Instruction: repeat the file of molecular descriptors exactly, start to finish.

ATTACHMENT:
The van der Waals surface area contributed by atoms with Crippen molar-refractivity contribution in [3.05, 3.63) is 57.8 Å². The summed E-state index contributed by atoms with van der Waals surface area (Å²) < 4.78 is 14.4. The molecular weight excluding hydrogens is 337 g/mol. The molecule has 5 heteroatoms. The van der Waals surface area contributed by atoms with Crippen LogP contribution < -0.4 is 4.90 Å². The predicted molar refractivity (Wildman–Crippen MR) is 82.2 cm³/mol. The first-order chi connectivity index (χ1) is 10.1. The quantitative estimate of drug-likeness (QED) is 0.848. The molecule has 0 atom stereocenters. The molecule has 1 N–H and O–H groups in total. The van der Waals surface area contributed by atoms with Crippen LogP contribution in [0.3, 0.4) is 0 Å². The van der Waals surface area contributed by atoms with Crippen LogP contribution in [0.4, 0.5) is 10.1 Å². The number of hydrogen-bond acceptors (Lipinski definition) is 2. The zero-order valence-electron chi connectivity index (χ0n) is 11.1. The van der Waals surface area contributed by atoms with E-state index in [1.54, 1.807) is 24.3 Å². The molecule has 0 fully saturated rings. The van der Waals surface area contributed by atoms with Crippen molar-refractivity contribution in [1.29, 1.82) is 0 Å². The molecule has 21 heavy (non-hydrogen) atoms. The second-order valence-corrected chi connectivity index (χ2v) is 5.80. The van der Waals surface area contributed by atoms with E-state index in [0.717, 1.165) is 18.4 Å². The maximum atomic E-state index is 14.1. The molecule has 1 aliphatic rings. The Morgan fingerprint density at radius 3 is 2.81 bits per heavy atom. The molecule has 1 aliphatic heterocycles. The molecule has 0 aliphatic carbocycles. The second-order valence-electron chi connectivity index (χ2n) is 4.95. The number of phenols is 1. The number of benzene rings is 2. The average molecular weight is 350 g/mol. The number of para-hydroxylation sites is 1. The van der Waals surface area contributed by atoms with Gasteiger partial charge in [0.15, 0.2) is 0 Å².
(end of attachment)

The van der Waals surface area contributed by atoms with Crippen molar-refractivity contribution in [3.05, 3.63) is 57.8 Å². The summed E-state index contributed by atoms with van der Waals surface area (Å²) < 4.78 is 14.4. The molecular weight excluding hydrogens is 337 g/mol. The molecule has 5 heteroatoms. The van der Waals surface area contributed by atoms with Crippen LogP contribution < -0.4 is 4.90 Å². The predicted molar refractivity (Wildman–Crippen MR) is 82.2 cm³/mol. The first-order chi connectivity index (χ1) is 10.1. The quantitative estimate of drug-likeness (QED) is 0.848. The molecule has 0 atom stereocenters. The molecule has 1 N–H and O–H groups in total. The van der Waals surface area contributed by atoms with Crippen LogP contribution in [0.3, 0.4) is 0 Å². The van der Waals surface area contributed by atoms with Crippen LogP contribution in [0.4, 0.5) is 10.1 Å². The number of hydrogen-bond acceptors (Lipinski definition) is 2. The zero-order valence-electron chi connectivity index (χ0n) is 11.1. The van der Waals surface area contributed by atoms with E-state index in [1.54, 1.807) is 24.3 Å². The molecule has 0 fully saturated rings. The van der Waals surface area contributed by atoms with Crippen molar-refractivity contribution in [1.29, 1.82) is 0 Å². The molecule has 21 heavy (non-hydrogen) atoms. The second-order valence-corrected chi connectivity index (χ2v) is 5.80. The van der Waals surface area contributed by atoms with E-state index in [0.717, 1.165) is 18.4 Å². The maximum atomic E-state index is 14.1. The molecule has 1 aliphatic rings. The Morgan fingerprint density at radius 3 is 2.81 bits per heavy atom. The molecule has 1 aliphatic heterocycles. The molecule has 0 aliphatic carbocycles. The second-order valence-electron chi connectivity index (χ2n) is 4.95. The number of phenols is 1. The number of benzene rings is 2. The average molecular weight is 350 g/mol. The number of para-hydroxylation sites is 1. The van der Waals surface area contributed by atoms with Gasteiger partial charge in [0.15, 0.2) is 0 Å².